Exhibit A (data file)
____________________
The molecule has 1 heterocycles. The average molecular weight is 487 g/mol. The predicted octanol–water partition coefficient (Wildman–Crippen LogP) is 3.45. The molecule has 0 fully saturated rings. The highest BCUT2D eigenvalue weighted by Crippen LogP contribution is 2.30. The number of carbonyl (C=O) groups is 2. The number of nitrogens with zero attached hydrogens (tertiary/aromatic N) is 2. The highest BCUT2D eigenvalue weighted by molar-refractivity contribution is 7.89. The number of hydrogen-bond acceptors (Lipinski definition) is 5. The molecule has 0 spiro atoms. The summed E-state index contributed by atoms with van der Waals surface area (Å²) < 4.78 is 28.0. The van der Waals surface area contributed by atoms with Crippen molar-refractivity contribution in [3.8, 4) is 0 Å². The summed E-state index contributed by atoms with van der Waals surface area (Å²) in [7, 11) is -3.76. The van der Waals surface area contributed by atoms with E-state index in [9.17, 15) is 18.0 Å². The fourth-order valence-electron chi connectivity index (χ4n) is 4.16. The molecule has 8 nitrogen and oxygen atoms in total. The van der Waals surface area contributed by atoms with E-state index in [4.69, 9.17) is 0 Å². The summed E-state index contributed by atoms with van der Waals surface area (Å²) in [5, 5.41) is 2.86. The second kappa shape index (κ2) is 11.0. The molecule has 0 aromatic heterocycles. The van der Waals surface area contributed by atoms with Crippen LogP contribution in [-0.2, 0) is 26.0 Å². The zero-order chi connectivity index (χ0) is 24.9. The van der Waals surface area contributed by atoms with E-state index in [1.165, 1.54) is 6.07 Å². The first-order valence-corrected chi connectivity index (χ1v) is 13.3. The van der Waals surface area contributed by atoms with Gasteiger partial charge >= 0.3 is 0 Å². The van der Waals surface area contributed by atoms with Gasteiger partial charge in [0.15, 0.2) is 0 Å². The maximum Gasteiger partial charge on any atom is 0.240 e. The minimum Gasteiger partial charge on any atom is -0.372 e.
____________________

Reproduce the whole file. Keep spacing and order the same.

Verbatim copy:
The molecule has 1 heterocycles. The average molecular weight is 487 g/mol. The predicted octanol–water partition coefficient (Wildman–Crippen LogP) is 3.45. The molecule has 0 fully saturated rings. The highest BCUT2D eigenvalue weighted by Crippen LogP contribution is 2.30. The number of carbonyl (C=O) groups is 2. The number of nitrogens with zero attached hydrogens (tertiary/aromatic N) is 2. The highest BCUT2D eigenvalue weighted by molar-refractivity contribution is 7.89. The number of hydrogen-bond acceptors (Lipinski definition) is 5. The molecule has 0 spiro atoms. The summed E-state index contributed by atoms with van der Waals surface area (Å²) < 4.78 is 28.0. The van der Waals surface area contributed by atoms with Crippen molar-refractivity contribution in [3.8, 4) is 0 Å². The summed E-state index contributed by atoms with van der Waals surface area (Å²) in [7, 11) is -3.76. The van der Waals surface area contributed by atoms with E-state index in [9.17, 15) is 18.0 Å². The fourth-order valence-electron chi connectivity index (χ4n) is 4.16. The molecule has 8 nitrogen and oxygen atoms in total. The van der Waals surface area contributed by atoms with E-state index in [4.69, 9.17) is 0 Å². The summed E-state index contributed by atoms with van der Waals surface area (Å²) in [5, 5.41) is 2.86. The second kappa shape index (κ2) is 11.0. The molecule has 0 aromatic heterocycles. The van der Waals surface area contributed by atoms with Crippen LogP contribution in [-0.2, 0) is 26.0 Å². The zero-order chi connectivity index (χ0) is 24.9. The van der Waals surface area contributed by atoms with E-state index in [1.165, 1.54) is 6.07 Å². The first-order valence-corrected chi connectivity index (χ1v) is 13.3. The van der Waals surface area contributed by atoms with Gasteiger partial charge >= 0.3 is 0 Å². The van der Waals surface area contributed by atoms with Gasteiger partial charge in [0.15, 0.2) is 0 Å². The maximum Gasteiger partial charge on any atom is 0.240 e. The minimum Gasteiger partial charge on any atom is -0.372 e.